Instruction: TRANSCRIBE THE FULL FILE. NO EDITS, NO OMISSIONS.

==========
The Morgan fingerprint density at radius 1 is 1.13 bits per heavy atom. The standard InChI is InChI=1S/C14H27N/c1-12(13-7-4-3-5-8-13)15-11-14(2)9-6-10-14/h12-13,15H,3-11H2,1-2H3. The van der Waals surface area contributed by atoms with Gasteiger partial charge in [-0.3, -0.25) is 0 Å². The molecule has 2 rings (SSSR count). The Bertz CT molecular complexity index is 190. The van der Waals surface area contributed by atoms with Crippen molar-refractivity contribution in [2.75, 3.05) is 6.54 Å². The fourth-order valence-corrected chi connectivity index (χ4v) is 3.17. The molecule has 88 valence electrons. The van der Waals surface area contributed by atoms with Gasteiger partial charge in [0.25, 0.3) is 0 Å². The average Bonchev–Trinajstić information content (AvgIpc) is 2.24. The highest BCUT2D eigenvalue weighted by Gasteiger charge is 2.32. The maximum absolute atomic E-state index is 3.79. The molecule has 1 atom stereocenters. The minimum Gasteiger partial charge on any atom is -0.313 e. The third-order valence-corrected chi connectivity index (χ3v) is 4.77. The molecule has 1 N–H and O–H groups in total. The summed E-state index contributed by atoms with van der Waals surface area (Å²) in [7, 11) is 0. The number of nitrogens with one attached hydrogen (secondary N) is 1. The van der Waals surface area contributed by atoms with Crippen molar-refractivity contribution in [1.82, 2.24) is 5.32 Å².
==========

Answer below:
The Morgan fingerprint density at radius 1 is 1.13 bits per heavy atom. The standard InChI is InChI=1S/C14H27N/c1-12(13-7-4-3-5-8-13)15-11-14(2)9-6-10-14/h12-13,15H,3-11H2,1-2H3. The van der Waals surface area contributed by atoms with Gasteiger partial charge in [-0.3, -0.25) is 0 Å². The molecule has 2 rings (SSSR count). The Bertz CT molecular complexity index is 190. The van der Waals surface area contributed by atoms with Crippen molar-refractivity contribution in [2.75, 3.05) is 6.54 Å². The fourth-order valence-corrected chi connectivity index (χ4v) is 3.17. The molecule has 88 valence electrons. The van der Waals surface area contributed by atoms with Gasteiger partial charge in [0.25, 0.3) is 0 Å². The average Bonchev–Trinajstić information content (AvgIpc) is 2.24. The highest BCUT2D eigenvalue weighted by Gasteiger charge is 2.32. The maximum absolute atomic E-state index is 3.79. The molecule has 1 atom stereocenters. The minimum Gasteiger partial charge on any atom is -0.313 e. The third-order valence-corrected chi connectivity index (χ3v) is 4.77. The molecule has 1 N–H and O–H groups in total. The summed E-state index contributed by atoms with van der Waals surface area (Å²) in [7, 11) is 0. The number of nitrogens with one attached hydrogen (secondary N) is 1. The van der Waals surface area contributed by atoms with Crippen molar-refractivity contribution in [1.82, 2.24) is 5.32 Å².